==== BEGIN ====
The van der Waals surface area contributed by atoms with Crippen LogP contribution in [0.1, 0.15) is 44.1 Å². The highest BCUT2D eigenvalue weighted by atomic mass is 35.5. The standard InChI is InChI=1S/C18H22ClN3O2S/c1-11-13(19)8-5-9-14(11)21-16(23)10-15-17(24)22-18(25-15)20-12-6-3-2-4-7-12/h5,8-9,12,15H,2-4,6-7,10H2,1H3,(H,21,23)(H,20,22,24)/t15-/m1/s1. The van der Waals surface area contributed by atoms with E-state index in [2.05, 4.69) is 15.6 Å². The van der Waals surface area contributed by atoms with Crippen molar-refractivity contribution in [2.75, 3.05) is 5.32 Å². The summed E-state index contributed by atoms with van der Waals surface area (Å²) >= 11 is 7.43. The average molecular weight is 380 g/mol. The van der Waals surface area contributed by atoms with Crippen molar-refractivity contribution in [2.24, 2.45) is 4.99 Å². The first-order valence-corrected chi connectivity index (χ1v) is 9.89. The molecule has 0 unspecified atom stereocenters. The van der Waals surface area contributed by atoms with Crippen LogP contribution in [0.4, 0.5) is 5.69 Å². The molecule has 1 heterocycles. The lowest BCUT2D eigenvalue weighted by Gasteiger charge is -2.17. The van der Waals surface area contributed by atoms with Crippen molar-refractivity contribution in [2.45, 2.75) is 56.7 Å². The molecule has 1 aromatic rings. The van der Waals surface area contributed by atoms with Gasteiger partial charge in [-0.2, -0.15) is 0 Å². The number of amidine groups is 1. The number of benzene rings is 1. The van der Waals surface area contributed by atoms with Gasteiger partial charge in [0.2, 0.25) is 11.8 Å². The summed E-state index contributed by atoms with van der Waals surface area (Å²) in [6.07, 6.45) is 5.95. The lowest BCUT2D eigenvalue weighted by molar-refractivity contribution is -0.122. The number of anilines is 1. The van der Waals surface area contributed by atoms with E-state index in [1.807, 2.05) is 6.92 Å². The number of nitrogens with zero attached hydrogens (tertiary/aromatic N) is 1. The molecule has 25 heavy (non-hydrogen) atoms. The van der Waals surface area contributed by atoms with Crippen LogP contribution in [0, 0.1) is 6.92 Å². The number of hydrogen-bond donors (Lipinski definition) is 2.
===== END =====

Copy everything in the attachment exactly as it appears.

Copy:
The van der Waals surface area contributed by atoms with Crippen LogP contribution in [0.1, 0.15) is 44.1 Å². The highest BCUT2D eigenvalue weighted by atomic mass is 35.5. The standard InChI is InChI=1S/C18H22ClN3O2S/c1-11-13(19)8-5-9-14(11)21-16(23)10-15-17(24)22-18(25-15)20-12-6-3-2-4-7-12/h5,8-9,12,15H,2-4,6-7,10H2,1H3,(H,21,23)(H,20,22,24)/t15-/m1/s1. The van der Waals surface area contributed by atoms with E-state index in [2.05, 4.69) is 15.6 Å². The van der Waals surface area contributed by atoms with Crippen molar-refractivity contribution in [2.75, 3.05) is 5.32 Å². The summed E-state index contributed by atoms with van der Waals surface area (Å²) >= 11 is 7.43. The average molecular weight is 380 g/mol. The van der Waals surface area contributed by atoms with Crippen molar-refractivity contribution in [2.24, 2.45) is 4.99 Å². The first-order valence-corrected chi connectivity index (χ1v) is 9.89. The molecule has 0 unspecified atom stereocenters. The van der Waals surface area contributed by atoms with Crippen LogP contribution in [0.4, 0.5) is 5.69 Å². The molecule has 1 heterocycles. The lowest BCUT2D eigenvalue weighted by Gasteiger charge is -2.17. The van der Waals surface area contributed by atoms with Crippen molar-refractivity contribution in [2.45, 2.75) is 56.7 Å². The molecule has 1 aromatic rings. The van der Waals surface area contributed by atoms with Gasteiger partial charge in [-0.2, -0.15) is 0 Å². The number of amidine groups is 1. The number of benzene rings is 1. The van der Waals surface area contributed by atoms with Gasteiger partial charge in [0.2, 0.25) is 11.8 Å². The summed E-state index contributed by atoms with van der Waals surface area (Å²) in [6.07, 6.45) is 5.95. The lowest BCUT2D eigenvalue weighted by molar-refractivity contribution is -0.122. The number of anilines is 1. The van der Waals surface area contributed by atoms with E-state index in [1.807, 2.05) is 6.92 Å². The number of nitrogens with zero attached hydrogens (tertiary/aromatic N) is 1. The molecule has 25 heavy (non-hydrogen) atoms. The van der Waals surface area contributed by atoms with Crippen LogP contribution in [0, 0.1) is 6.92 Å². The number of hydrogen-bond donors (Lipinski definition) is 2.